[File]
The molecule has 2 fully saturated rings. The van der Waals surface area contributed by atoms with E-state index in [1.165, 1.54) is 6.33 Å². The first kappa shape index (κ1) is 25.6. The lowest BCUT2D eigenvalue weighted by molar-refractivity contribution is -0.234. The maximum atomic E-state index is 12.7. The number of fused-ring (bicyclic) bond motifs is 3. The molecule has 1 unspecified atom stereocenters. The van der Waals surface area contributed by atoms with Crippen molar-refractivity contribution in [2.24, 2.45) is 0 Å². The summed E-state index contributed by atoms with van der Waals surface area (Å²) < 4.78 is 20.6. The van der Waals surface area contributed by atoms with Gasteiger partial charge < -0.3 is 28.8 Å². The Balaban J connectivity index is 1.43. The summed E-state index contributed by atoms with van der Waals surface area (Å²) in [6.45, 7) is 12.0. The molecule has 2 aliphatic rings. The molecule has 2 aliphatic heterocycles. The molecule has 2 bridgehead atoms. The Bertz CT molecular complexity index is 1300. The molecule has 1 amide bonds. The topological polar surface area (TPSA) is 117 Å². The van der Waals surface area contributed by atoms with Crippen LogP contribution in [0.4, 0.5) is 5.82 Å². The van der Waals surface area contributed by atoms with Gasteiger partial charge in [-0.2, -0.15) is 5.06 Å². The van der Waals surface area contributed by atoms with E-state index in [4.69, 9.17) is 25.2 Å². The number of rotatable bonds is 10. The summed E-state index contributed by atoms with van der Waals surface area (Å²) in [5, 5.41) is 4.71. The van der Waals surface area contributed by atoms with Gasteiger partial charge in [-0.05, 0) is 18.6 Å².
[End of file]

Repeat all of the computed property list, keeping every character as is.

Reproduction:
The molecule has 2 fully saturated rings. The van der Waals surface area contributed by atoms with E-state index in [1.165, 1.54) is 6.33 Å². The first kappa shape index (κ1) is 25.6. The lowest BCUT2D eigenvalue weighted by molar-refractivity contribution is -0.234. The maximum atomic E-state index is 12.7. The number of fused-ring (bicyclic) bond motifs is 3. The molecule has 1 unspecified atom stereocenters. The van der Waals surface area contributed by atoms with Crippen molar-refractivity contribution in [2.24, 2.45) is 0 Å². The summed E-state index contributed by atoms with van der Waals surface area (Å²) < 4.78 is 20.6. The van der Waals surface area contributed by atoms with Gasteiger partial charge < -0.3 is 28.8 Å². The Balaban J connectivity index is 1.43. The summed E-state index contributed by atoms with van der Waals surface area (Å²) in [6.45, 7) is 12.0. The molecule has 2 aliphatic rings. The molecule has 2 aliphatic heterocycles. The molecule has 2 bridgehead atoms. The Bertz CT molecular complexity index is 1300. The molecule has 1 amide bonds. The topological polar surface area (TPSA) is 117 Å². The van der Waals surface area contributed by atoms with Crippen LogP contribution in [0.4, 0.5) is 5.82 Å². The van der Waals surface area contributed by atoms with Gasteiger partial charge in [-0.2, -0.15) is 5.06 Å². The van der Waals surface area contributed by atoms with E-state index in [4.69, 9.17) is 25.2 Å². The number of rotatable bonds is 10. The summed E-state index contributed by atoms with van der Waals surface area (Å²) in [5, 5.41) is 4.71. The van der Waals surface area contributed by atoms with Gasteiger partial charge in [-0.05, 0) is 18.6 Å².